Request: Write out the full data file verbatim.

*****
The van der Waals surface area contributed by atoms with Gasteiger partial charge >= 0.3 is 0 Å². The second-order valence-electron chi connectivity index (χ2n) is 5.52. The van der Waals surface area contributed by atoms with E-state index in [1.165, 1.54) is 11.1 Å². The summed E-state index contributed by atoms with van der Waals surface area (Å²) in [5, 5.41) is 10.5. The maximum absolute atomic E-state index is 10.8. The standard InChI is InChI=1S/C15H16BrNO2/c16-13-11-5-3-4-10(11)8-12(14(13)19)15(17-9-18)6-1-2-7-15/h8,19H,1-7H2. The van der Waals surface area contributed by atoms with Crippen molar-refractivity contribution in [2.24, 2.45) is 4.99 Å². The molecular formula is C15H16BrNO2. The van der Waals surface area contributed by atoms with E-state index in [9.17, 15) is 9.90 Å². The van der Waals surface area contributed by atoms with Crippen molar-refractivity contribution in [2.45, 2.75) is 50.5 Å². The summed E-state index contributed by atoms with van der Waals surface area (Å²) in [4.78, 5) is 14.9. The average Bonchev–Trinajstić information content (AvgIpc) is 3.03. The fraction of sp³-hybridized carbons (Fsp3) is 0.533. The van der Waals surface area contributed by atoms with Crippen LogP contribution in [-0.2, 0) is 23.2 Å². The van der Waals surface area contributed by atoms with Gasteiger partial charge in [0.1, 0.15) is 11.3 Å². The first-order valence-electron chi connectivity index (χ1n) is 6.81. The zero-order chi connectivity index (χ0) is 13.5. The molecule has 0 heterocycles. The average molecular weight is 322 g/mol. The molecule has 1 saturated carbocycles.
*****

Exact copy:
The van der Waals surface area contributed by atoms with Gasteiger partial charge >= 0.3 is 0 Å². The second-order valence-electron chi connectivity index (χ2n) is 5.52. The van der Waals surface area contributed by atoms with E-state index in [1.165, 1.54) is 11.1 Å². The summed E-state index contributed by atoms with van der Waals surface area (Å²) in [5, 5.41) is 10.5. The maximum absolute atomic E-state index is 10.8. The standard InChI is InChI=1S/C15H16BrNO2/c16-13-11-5-3-4-10(11)8-12(14(13)19)15(17-9-18)6-1-2-7-15/h8,19H,1-7H2. The van der Waals surface area contributed by atoms with Crippen molar-refractivity contribution in [2.24, 2.45) is 4.99 Å². The molecular formula is C15H16BrNO2. The van der Waals surface area contributed by atoms with E-state index in [9.17, 15) is 9.90 Å². The van der Waals surface area contributed by atoms with Crippen molar-refractivity contribution in [2.45, 2.75) is 50.5 Å². The summed E-state index contributed by atoms with van der Waals surface area (Å²) in [4.78, 5) is 14.9. The average Bonchev–Trinajstić information content (AvgIpc) is 3.03. The fraction of sp³-hybridized carbons (Fsp3) is 0.533. The van der Waals surface area contributed by atoms with Crippen LogP contribution in [-0.2, 0) is 23.2 Å². The van der Waals surface area contributed by atoms with Gasteiger partial charge in [0.1, 0.15) is 11.3 Å². The first-order valence-electron chi connectivity index (χ1n) is 6.81. The zero-order chi connectivity index (χ0) is 13.5. The molecule has 0 heterocycles. The average molecular weight is 322 g/mol. The molecule has 1 saturated carbocycles.